c – stuff to do. You don’t say how long you are away for, but Syria should be enough to keep you happy for a week or two, more if you like really taking it slow. Like Tim says, Aleppo is amazing, with a fantastic bazaar, ancient hammams, a gorgeous Christian old town with some of the best restaurants I’ve ever eaten in, Citadel etc. Then many people use Hama as a base to explore places like Krak de Chevaliers (coolest castle in the world; no contest), Qa’la Salah el Din, the Cities of the Dead, and so on. Hama itself is also nice, you might say ‘quaint’ (!) with lots of old waterwheels. Then of course you have Palmyra – old Roman (pre Roman roots) town in middle of desert which is pretty much ruined but has a sweet colonade and the remains of some temples and is stunning at morning and evening. Damascus – I loved it. Souq doesn’t feel so ‘authentic’ as Aleppo but still wonderful to get lost in; some crazy beautiful mosques, the (allegedly) last traditional Arabic storyteller in the world (though that’s not actually true), beautiful cafes in old Damascene houses…. Yep. Oh, and you could arrange a visit from here to the UN controlled part of the Golan Heights that is still in Syrian territory (let me know what it’s like if you do I didn’t have time when I was there). Also, going over Christmas might be interesting – the Christian population of Syria is the least oppressed in the whole of the Arab (maybe Muslim) world, in fact I think they are barely discriminated against at all. (Don’t believe the propaganda from countries like Egypt that say relationships between the two communities are fine – they aren’t.) Not sure of the breakdown between Orthodox style and Catholic style Christianity (Orthodox celebrate Christmas later) but I think there will be enough Roman Catholics around that things might even feel Christmas-y to an extent.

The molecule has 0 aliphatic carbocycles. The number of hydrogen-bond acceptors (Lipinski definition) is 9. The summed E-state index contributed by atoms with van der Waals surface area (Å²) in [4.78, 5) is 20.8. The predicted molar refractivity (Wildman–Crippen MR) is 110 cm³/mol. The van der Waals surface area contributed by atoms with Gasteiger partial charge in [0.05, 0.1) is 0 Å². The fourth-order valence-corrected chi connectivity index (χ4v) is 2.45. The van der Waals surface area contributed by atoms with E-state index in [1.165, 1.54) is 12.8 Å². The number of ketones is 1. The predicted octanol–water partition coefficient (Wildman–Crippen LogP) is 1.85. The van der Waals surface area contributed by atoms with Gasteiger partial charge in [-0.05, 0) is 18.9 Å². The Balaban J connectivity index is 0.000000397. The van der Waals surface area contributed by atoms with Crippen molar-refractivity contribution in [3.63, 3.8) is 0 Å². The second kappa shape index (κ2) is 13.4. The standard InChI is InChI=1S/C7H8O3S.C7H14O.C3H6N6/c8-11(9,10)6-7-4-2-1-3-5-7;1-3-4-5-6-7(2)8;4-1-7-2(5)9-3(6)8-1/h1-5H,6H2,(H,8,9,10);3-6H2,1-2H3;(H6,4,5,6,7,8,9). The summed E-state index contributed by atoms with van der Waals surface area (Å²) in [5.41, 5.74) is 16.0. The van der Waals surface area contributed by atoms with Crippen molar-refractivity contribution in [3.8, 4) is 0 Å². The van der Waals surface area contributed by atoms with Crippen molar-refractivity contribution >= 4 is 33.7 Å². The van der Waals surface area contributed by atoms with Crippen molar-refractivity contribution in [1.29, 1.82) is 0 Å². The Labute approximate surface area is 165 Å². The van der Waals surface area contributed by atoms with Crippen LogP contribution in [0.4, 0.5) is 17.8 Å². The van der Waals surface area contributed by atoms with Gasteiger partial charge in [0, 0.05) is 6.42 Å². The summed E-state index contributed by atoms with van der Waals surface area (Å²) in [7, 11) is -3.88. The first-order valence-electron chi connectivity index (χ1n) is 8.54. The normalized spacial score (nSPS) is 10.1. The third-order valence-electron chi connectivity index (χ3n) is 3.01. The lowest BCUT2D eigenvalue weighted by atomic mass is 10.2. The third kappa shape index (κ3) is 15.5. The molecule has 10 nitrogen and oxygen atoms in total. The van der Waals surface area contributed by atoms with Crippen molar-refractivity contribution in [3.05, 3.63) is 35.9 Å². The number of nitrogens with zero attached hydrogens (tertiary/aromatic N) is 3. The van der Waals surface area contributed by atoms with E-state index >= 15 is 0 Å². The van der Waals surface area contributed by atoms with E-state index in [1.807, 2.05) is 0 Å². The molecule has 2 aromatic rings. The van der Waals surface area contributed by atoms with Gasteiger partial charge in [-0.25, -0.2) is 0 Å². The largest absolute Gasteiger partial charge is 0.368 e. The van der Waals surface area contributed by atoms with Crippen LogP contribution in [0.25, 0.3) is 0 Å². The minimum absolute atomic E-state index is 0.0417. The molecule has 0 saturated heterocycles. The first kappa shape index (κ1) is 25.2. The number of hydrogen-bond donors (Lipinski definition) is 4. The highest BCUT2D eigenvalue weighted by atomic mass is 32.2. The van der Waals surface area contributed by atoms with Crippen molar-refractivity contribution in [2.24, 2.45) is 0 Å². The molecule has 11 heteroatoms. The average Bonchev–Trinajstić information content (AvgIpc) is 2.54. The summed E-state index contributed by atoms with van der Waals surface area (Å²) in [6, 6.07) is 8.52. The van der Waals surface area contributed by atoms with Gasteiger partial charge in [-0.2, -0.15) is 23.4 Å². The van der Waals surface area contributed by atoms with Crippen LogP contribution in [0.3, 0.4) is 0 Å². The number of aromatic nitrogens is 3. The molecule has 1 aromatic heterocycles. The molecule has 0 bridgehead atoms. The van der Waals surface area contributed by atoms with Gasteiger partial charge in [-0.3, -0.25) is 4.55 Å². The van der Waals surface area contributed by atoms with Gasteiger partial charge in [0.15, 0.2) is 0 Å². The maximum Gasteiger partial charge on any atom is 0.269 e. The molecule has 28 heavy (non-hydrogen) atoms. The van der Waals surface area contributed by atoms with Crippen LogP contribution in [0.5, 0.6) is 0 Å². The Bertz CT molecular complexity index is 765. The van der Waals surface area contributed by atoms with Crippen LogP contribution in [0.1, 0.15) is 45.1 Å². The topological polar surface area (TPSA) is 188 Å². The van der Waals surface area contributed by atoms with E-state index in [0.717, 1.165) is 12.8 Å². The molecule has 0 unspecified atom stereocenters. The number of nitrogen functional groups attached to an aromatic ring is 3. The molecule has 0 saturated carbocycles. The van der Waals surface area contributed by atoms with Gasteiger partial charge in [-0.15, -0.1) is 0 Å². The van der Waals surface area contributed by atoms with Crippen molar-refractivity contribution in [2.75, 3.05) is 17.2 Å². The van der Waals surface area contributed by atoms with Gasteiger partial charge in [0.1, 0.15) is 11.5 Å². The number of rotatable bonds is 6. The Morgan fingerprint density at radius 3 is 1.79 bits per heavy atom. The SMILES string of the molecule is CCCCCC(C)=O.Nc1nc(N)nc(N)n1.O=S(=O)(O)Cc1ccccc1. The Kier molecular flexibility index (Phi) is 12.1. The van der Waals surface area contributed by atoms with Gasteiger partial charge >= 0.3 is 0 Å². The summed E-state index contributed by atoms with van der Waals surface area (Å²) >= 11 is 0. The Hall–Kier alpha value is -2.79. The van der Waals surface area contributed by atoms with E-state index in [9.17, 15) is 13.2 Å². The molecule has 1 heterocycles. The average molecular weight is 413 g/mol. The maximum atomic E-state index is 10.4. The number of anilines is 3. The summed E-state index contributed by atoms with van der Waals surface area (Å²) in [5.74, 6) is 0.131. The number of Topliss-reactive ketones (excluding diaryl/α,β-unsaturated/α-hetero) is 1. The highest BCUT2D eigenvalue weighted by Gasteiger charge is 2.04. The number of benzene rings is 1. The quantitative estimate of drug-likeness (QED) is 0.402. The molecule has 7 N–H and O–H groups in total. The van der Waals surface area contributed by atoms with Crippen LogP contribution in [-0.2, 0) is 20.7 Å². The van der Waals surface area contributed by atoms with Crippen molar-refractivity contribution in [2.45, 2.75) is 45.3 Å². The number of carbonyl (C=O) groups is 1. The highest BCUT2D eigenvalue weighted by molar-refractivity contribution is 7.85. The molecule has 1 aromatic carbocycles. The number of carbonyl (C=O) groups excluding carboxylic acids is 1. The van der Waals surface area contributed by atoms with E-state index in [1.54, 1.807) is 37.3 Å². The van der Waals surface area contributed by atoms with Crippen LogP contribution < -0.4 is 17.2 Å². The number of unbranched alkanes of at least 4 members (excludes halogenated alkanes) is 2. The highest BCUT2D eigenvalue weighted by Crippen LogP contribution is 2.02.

d – Syria is cheap, cheaper even than Egypt. The only thing I’m not sure about is how many upmarket type hotels there are that would be suitable for a 2 year old. Must be some.

e – nowhere in the world can handle your crappy humour! But Syrians are in general lovely people – more reserved than, for example, Egyptians, but really friendly and kind when you get beyond the initial restraint. And the language is gorgeous (they claim it’s the closest Arabic to that spoken during the time of Mohammed… everyone claims their Arabic is the closest…).

Bear in mind it may be a bit cold and rainy – even snowy in the mountains – at this time of year. (If you want guaranteed sun, go to Egypt.) But one of the cool things about Syria is that if you had time/got bored, you could easily head to Turkey, or Lebanon, or Jordan. Lots to do in all, though they are all pretty expensive.